Does your company have a Plan B?
Small company owners often don't give enough thought to how they would respond to an unexpected natural disaster, data loss, or financial emergency, and when the unthinkable happens, they are left scrambling for a solution. Chances are that solution, however, will prove ineffective.
Here are a few sobering statistics about disaster recovery and business continuity:
According to the Red Cross, up to 40% of small businesses do not reopen after a major disaster like a flood, tornado or earthquake.
According to another recent study, a business that experiences a computer outage for more than 10 days will never fully recover financially, and 50% of such companies will be out of business within 5 years.
U.S. Bank recently reported that 82% of business failures are due to poor cash management. When financial emergencies arise, business operations come to a grinding halt.
52% of small businesses report that it would take at least three months to recovery from a disaster, yet only 25% of these companies have a disaster recovery plan in place.
The saddest part about these statistics is that they could have been very different had the businesses involved simply made the effort to create a disaster recovery plan beforehand.
It doesn't matter what industry your business is in when an unexpected emergency occurs that brings daily operations to a halt, you need to have a plan in place to recover as quickly as possible so you can get back to serving your clients.
Your Business Won't Get Caught Off Guard
When small companies don't have an official disaster recovery (DR) and business continuity (BC) plans, it’s typically because the owners are unclear about the true value having them in place. That said, here are three reasons why disaster recovery and business continuity plans and the solutions that support them are so important to the health of your business:
Everyone is on the same page. Even your most trusted employees cannot be expected to know what to do in an unexpected emergency. If your employees make their own spontaneous decisions, it will only add to the confusion of the situation. By having a thought-out, well-documented disaster recovery plan in place, and training your employees how to follow it, you can help to avoid that added pandemonium.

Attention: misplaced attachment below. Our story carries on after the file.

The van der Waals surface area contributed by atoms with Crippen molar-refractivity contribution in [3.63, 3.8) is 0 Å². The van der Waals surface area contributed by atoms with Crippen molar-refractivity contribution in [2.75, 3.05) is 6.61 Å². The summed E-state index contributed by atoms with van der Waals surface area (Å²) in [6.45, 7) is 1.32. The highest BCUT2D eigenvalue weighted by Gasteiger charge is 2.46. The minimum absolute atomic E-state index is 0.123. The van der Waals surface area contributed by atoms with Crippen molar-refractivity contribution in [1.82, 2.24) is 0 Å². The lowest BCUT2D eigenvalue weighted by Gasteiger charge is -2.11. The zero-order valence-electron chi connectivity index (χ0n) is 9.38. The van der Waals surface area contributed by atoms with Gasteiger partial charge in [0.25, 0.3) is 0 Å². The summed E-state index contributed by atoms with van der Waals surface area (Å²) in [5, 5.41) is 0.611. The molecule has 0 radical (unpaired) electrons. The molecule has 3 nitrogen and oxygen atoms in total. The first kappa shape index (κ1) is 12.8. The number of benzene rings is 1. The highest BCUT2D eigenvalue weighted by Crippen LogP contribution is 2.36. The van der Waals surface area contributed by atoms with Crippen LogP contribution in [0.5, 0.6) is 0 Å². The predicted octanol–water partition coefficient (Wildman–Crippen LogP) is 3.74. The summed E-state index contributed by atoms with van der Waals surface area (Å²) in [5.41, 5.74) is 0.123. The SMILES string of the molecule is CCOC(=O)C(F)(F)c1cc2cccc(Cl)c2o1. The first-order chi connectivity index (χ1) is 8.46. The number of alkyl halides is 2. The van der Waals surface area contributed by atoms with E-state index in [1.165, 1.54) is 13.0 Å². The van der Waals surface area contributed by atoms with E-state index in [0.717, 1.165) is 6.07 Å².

You help to protect the assets your insurance plan can't. Unless your business has an extremely comprehensive insurance plan, chances are you will not be fully covered for some of the indirect and hard to measure costs of a disaster, such as the loss of customers, damage to your business' reputation, or setbacks in the roll-out of a new product or service. A good disaster recovery and business continuity plan can help you minimize such damage.
You can contain the damage. One disaster can lead to another. For example, of your business stores a lot of confidential customer data, you want to make sure this data remains safe from loss and theft. This is particularly important when disaster strikes and there tends to be a greater sense of confusion and pressure among your employees and customers alike.
Life can throw you a curve ball when you least expect it, sending your business into sudden chaos. By having a good disaster recovery and continuity plan in place, it can prevent a whole lot of discord and grief down the road and get your company back up and running as quickly as possible. That's not an exception; it's just good business.
For disaster recovery and business continuity plan development training we recommend a Learning Tree disaster recovery course.
About the Author: Arnold Villeneuve has over 25 years in the computer technology and services industry working with standalone and networked microcomputers, minicomputers, and mainframe systems. He has been an Author and Instructor with Learning Tree International since 1993, where he has developed seven courses for Instructor led, Computer Based Training, and e-Learning initiatives. He has also authored two books for McGraw-Hill.
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